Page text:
After years of debate and study, the school board at Oak Park and River Forest High School Tuesday approved a complicated motion to build an Olympic-sized pool on the school’s baseball field but only if an off-campus site can be acquired by April 23 to house the displaced team.
The board also decided Tuesday not to place a tax hike referendum on the April ballot. That referendum would have been tied to a still uncertain plan on how to fund pool construction. John Phelan, school board president, said Wednesday that there was not adequate time to plan for a referendum vote or to educate citizens on its merits.
With a 5 to 2 vote, board members approved plans to build a new pool facility – attached to the main school building — on the baseball field to the west of the school. Part two of the plan, though, is to secure another site off the campus to house the baseball program, or alternatively the softball or tennis program as second and third priority by the April 23 board meeting.
Board members Dr. Ralph Lee and Sharon Patchak-Layman voted against the motion.
Phelan said building the pool facility on the baseball field would leave room for only two sports programs and that the third sports program would need to be moved to another location.
A site owned by the Village of Forest Park, the so-called Altenheim property off of Madison Street, was one potential property mentioned as an off-campus site during public comment Tuesday.
“Altenheim was a location referenced during public comment. I can’t say it’s anything more than one of several possibilities,” Phelan said Wednesday. “I will work with administration to form a team to look for options. We’ll explore what sites are available, what costs they involve, whether or not they are viable and bring them back to the board.”
As part of the motion OKd Tuesday, the board also approved two other options for building the new pool if efforts to find another site for one of the three high school’s sports programs are unsuccessful by April 23.
The second option includes knocking down the village-owned parking garage on campus and using that site for a pool. Under that scenario the school district would work to create additional on-street and other parking options.
A third option includes the same steps as the second, but would instead include an estimated 118 parking spaces as part of the new pool facility.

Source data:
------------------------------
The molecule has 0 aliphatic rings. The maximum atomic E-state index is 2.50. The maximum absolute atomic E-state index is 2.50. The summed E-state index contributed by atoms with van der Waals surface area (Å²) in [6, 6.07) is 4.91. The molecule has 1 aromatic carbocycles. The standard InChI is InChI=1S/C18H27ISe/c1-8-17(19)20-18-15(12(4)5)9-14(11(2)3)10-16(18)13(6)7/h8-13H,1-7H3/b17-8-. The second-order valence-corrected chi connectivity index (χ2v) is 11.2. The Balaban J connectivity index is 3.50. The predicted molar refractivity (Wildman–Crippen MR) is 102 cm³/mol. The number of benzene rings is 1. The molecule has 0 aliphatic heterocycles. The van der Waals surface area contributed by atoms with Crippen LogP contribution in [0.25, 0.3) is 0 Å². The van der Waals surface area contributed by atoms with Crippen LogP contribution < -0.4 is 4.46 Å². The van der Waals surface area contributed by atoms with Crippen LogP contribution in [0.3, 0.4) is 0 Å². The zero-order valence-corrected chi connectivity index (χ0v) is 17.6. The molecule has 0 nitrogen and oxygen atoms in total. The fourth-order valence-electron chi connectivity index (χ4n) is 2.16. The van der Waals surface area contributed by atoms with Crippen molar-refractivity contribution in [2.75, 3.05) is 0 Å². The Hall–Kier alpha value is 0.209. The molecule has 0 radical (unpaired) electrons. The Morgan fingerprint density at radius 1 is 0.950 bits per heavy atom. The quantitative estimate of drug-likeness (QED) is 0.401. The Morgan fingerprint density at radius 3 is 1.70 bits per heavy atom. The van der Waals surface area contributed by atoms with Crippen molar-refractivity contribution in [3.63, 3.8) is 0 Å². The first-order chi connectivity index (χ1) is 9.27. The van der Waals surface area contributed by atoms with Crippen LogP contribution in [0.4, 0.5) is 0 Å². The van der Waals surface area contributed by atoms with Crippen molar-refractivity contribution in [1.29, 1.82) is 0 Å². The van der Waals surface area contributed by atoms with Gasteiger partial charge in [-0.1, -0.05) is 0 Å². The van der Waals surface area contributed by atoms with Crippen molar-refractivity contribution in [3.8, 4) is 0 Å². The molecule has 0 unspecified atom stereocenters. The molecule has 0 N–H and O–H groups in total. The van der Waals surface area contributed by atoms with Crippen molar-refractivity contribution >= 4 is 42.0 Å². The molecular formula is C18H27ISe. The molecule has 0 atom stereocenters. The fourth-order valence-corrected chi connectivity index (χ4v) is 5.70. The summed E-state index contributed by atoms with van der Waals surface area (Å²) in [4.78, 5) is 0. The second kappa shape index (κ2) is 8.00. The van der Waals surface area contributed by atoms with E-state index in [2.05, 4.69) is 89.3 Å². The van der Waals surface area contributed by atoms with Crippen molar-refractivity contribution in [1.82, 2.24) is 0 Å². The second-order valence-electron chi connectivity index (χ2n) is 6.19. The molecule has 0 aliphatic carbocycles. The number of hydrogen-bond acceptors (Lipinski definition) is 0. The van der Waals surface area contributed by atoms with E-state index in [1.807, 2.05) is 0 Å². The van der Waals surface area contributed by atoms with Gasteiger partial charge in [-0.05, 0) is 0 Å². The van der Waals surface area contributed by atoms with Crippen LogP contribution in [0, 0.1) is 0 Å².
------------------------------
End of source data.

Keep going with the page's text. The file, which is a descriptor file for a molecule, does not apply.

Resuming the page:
Option one would cost the district an estimated $34.3 million plus additional costs of buying off-campus property, rehabbing that property and transporting students to the off-site location.
Option two would cost an estimated $36.3 million and option three would cost an estimated $47.6 million, according to a cost comparisons document provided by the district.
OPRF currently has two swimming pools, an eight lane pool and a six lane pool, which are both deemed to be obsolete.
“One of the construction consultants said it’s very difficult to repair them because many parts of the pools are deteriorated,” Patchak-Layman said Wednesday. “They’re just on their last leg. I hope they can hang in until a new pool gets built.”
Building a new pool facility has been an ongoing issue at District 200 for several years now.
Lee, who voted against the motion, said he blames himself and Patchak-Layman for the district being in this situation.
“We have been on this board for seven years and others less than that. We blew it,” Lee said at the meeting. “Do we consider this to be our single highest priority? Putting off building this pool will cause considerable pain and damage.”
Patchak-Layman, who also voted against the motion, said she has difficulty with the district putting $48.8 million toward building the new swimming pool.
“I would be much happier if we came in at $30 million or less; $45 million [or more] is way out of line,” Patchak-Layman said at the meeting. She said building the pool on the baseball field would remove green space from the community.
Steve Gevinson, a school board member and longtime OPRF teacher, said an Olympic sized swimming pool would be a great asset to the community. But, he added destroying the parking garage to build the swimming pool would create more problems.
“If we’re going to build an enormous facility, people need to park somewhere [close by], not four or five blocks away,” Gevinson said at the meeting.
Phelan said he will work with administration to form a team to create a parking plan if the district decides to build on the garage site.
Updates on the parking plan and alternative sites for OPRF’s sports programs will be presented at the next board of education meeting Jan. 29.
Related to the pool vote was a discussion of whether to approve a tax hike referendum this April to help fund the project. The deadline to get such a question on the coming ballot is Jan. 20. Phelan said there will be no such measure this year.
“There were no fair and appropriate referendum questions we could put on the ballot,” Phelan said Wednesday. “There’s no time to educate the public. We would be sending a confused public to the polls in April.”